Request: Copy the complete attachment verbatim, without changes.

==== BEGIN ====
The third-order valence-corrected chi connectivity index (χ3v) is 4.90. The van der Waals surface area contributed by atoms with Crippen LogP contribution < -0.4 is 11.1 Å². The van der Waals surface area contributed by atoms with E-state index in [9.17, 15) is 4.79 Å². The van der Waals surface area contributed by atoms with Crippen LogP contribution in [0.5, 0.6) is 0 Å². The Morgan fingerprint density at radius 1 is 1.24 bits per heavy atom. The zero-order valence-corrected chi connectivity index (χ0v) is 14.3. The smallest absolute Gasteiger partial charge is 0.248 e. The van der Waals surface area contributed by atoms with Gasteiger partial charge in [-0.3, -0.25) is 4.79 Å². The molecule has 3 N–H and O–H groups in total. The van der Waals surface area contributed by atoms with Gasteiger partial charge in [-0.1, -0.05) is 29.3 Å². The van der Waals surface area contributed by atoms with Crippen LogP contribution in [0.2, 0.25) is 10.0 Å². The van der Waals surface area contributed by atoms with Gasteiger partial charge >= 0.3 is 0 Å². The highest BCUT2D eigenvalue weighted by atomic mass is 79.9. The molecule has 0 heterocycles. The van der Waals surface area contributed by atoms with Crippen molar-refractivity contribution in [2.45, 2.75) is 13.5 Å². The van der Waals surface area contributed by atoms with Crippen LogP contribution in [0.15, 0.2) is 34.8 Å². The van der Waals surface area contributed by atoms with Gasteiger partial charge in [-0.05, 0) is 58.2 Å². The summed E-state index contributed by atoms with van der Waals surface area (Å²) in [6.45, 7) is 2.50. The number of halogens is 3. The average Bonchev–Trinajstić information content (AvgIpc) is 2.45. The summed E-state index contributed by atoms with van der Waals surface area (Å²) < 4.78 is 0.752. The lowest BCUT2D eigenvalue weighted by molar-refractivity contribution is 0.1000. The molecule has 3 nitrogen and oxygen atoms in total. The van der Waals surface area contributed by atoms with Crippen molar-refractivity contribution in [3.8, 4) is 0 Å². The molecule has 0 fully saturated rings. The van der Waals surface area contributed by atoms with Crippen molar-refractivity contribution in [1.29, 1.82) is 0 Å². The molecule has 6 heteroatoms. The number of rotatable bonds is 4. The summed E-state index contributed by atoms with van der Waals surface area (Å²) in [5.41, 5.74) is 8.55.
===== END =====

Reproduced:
The third-order valence-corrected chi connectivity index (χ3v) is 4.90. The van der Waals surface area contributed by atoms with Crippen LogP contribution < -0.4 is 11.1 Å². The van der Waals surface area contributed by atoms with E-state index in [9.17, 15) is 4.79 Å². The van der Waals surface area contributed by atoms with Crippen LogP contribution in [0.5, 0.6) is 0 Å². The Morgan fingerprint density at radius 1 is 1.24 bits per heavy atom. The zero-order valence-corrected chi connectivity index (χ0v) is 14.3. The smallest absolute Gasteiger partial charge is 0.248 e. The van der Waals surface area contributed by atoms with Gasteiger partial charge in [-0.3, -0.25) is 4.79 Å². The molecule has 3 N–H and O–H groups in total. The van der Waals surface area contributed by atoms with Gasteiger partial charge in [-0.1, -0.05) is 29.3 Å². The van der Waals surface area contributed by atoms with Crippen LogP contribution in [0.2, 0.25) is 10.0 Å². The van der Waals surface area contributed by atoms with Gasteiger partial charge >= 0.3 is 0 Å². The highest BCUT2D eigenvalue weighted by atomic mass is 79.9. The molecule has 0 heterocycles. The van der Waals surface area contributed by atoms with Crippen molar-refractivity contribution in [2.45, 2.75) is 13.5 Å². The van der Waals surface area contributed by atoms with Crippen LogP contribution in [0.15, 0.2) is 34.8 Å². The van der Waals surface area contributed by atoms with Gasteiger partial charge in [-0.05, 0) is 58.2 Å². The summed E-state index contributed by atoms with van der Waals surface area (Å²) in [6.45, 7) is 2.50. The number of halogens is 3. The average Bonchev–Trinajstić information content (AvgIpc) is 2.45. The summed E-state index contributed by atoms with van der Waals surface area (Å²) < 4.78 is 0.752. The lowest BCUT2D eigenvalue weighted by molar-refractivity contribution is 0.1000. The molecule has 3 nitrogen and oxygen atoms in total. The van der Waals surface area contributed by atoms with Crippen molar-refractivity contribution in [3.8, 4) is 0 Å². The molecule has 0 fully saturated rings. The van der Waals surface area contributed by atoms with Crippen molar-refractivity contribution in [1.29, 1.82) is 0 Å². The molecule has 6 heteroatoms. The number of rotatable bonds is 4. The summed E-state index contributed by atoms with van der Waals surface area (Å²) in [5.41, 5.74) is 8.55.